By Carlos Aguilar | SydneysBuzz April 20, 2014 at 4:00PM
"It seems strange how we used to wait for letters to arrive, but what’s strangest still, is how something so small can keep you alive" sings lead vocalist Win Butler in Arcade Fires's nostalgic tune "We Used To Wait", a song that resonates with truth about the lack of a deep connection in modern human interactions. These days, letter writing is essentially non-existent, and the concept of showing mutual appreciation has been reduced to “liking” an online manifestation of someone via pictures or statements. What has been created is a terrifying detachment between people, in which technology has become a cold intermediary. Now, relationships exist in a non-tangible storage platform eager to capture information without the emotional capabilities to discern it. How can anyone find meaning in a world that values instant demonstrations of affection that rarely translate to the real world?
Sharply executed and taking advantage of this surrealist virtual era, James E. Duff’s tiny delight Hank and Asha finds warmth in such ephemeral connections through screens. His protagonists, and only characters, live thousands of miles apart between New York and Prague. Both are filmmakers of sorts, Hank (Andrew Pastides), made a documentary that showed at a festival in the Czech capital, where Asha (Mahira Kakkar), originally from India, saw it. Their first exchange is initiated by her love for his film, she tracks downs his contact information and sends him a joyful video message congratulating him.
Initially Asha’s genuine interest in him, and what he does, takes Hank by surprise. A seed of curiosity has been planted in him, he is now more than intrigued by such and unexpected and joyful message. The way the entire film works is simple, one of them sends a video message and the other replies with an answer to a question, or with new facts about themselves to share. Hank warms up to Asha very quickly. Her unbreakable sense of wonder is something Hank seems to have lost working as s a PA for a reality show. Luckily for him, there is enough wonder in her world for her to share, and to rekindle that love for life he had replaced with contemptuous apathy.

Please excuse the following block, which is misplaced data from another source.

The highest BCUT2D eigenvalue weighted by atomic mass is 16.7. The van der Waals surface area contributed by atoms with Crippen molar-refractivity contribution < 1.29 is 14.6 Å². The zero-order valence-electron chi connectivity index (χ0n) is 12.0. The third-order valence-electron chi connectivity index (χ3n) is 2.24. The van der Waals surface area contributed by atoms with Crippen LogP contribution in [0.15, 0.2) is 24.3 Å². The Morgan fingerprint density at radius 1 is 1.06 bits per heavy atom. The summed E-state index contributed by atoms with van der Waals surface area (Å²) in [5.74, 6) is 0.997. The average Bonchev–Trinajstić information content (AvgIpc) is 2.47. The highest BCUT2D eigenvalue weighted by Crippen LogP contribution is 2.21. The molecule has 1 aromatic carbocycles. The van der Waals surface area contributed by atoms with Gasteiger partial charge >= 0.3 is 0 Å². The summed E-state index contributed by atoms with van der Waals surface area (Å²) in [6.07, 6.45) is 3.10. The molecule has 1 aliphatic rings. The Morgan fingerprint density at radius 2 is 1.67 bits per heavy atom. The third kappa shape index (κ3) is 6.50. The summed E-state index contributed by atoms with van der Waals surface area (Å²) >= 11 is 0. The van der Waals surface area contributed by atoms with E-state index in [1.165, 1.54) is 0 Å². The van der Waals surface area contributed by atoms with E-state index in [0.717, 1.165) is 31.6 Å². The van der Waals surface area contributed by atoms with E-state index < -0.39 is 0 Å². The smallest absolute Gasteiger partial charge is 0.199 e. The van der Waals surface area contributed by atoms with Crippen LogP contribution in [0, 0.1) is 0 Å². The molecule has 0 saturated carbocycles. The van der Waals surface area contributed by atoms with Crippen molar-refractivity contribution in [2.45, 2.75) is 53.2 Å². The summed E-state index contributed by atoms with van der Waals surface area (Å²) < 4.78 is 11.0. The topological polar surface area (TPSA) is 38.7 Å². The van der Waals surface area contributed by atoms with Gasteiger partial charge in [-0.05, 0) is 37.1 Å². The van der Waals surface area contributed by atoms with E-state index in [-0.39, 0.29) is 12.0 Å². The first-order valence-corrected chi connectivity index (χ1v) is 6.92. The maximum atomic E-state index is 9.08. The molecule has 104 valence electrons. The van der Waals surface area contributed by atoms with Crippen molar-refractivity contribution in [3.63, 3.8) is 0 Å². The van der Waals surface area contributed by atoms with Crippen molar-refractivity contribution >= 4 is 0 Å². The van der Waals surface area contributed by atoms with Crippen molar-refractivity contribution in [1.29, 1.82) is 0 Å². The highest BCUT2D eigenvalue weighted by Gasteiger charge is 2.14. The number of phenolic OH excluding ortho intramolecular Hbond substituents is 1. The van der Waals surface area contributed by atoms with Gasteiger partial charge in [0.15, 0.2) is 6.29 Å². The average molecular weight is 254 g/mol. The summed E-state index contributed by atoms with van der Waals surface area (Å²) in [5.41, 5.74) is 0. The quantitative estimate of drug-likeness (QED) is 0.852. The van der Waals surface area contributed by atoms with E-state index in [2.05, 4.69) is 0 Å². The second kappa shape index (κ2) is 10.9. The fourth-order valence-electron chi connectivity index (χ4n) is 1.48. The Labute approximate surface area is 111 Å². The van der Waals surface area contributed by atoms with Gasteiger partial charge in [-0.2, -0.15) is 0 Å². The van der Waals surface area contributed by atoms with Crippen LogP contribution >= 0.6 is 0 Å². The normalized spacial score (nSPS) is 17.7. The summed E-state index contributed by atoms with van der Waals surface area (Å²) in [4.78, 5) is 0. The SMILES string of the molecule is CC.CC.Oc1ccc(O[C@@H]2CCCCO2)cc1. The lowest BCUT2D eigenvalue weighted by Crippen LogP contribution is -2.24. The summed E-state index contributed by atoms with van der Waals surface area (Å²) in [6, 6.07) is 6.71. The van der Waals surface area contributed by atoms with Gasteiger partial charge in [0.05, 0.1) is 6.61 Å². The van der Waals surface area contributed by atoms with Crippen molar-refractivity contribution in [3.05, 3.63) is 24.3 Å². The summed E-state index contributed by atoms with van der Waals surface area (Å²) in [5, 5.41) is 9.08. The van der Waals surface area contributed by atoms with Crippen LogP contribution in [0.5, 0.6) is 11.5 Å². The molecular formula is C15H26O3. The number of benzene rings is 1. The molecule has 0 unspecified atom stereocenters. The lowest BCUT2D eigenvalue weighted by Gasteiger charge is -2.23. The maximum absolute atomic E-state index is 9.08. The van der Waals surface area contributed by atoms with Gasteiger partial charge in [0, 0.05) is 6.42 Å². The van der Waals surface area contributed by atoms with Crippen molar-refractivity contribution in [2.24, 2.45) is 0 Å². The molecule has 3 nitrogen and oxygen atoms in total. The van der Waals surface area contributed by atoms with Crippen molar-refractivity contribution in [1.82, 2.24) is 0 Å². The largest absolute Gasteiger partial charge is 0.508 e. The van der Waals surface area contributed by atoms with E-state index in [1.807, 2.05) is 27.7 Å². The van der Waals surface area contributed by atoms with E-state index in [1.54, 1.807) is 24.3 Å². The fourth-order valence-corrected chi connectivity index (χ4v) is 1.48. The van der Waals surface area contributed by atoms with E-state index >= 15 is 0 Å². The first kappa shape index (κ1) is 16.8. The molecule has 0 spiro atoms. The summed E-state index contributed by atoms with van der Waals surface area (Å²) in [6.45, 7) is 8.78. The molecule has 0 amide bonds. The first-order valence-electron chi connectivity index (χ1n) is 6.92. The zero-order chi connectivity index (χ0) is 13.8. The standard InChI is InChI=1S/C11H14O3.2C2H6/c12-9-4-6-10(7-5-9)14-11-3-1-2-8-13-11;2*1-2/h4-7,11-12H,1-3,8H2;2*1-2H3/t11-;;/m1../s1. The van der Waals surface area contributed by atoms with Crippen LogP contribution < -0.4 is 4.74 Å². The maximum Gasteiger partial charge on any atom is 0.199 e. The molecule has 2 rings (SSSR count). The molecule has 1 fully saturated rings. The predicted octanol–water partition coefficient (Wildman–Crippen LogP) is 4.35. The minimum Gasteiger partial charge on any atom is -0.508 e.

Coming from a traditional Indian family Asha has her own troubles. Her year in Prague studying film is not only important for her career, but it helps delay the arranged marriage that awaits her back home. Hank represents choice, represents a different life apart from her predestined future. But it might be to idealistic for them to feed the idea of being together. He takes her out on a "date" not caring how silly he looks dining with a camera in front of him, or how bizarrely humorous his interpretation of Bollywood musicals is. Thus, when he invites Asha to meet him in Paris, their story takes on a more serious tone.
Their unusual correspondence is never deterred by the role the camera plays between them, is as if in their minds, the recording instrument has become a palpable surrogate for each other. Afraid of losing the enchanting mechanics of their friendship, they refuse to chat live because it would obliterate the pleasure of waiting, that feeling of expectation in which everything is possible. As days go by they become dependent on one another for their daily dose of hope, laughter and, of course, love. The intimacy transferred in those short clips hits them deeply, it can appear irrational to fall in love with the snippets of a person far away, but for them it is natural, it is real.
Economical in its concept, Duff’s film is a work of its time that exploits the incredibly raw performances of his actors. With his characters he recreates the beauty of long distant loving for the new millennium. Even if occasionally the format might be perceived as tiresome or repetitive, the running time is just right for a compact story like this. Each heartfelt, and sometimes heartbreaking, cyber postcard unveils a different layer of each of their personalities; they are getting to know each other not instantly but over time. Whether messages are written on paper or shot on HD, knowing someone waits on the other side is something small that should keep us alive. And although Arcade Fire argues otherwise, we still do wait.
Hank and Asha played at the Indian Film Festival of Los Angeles last week and it's now playing in select theaters.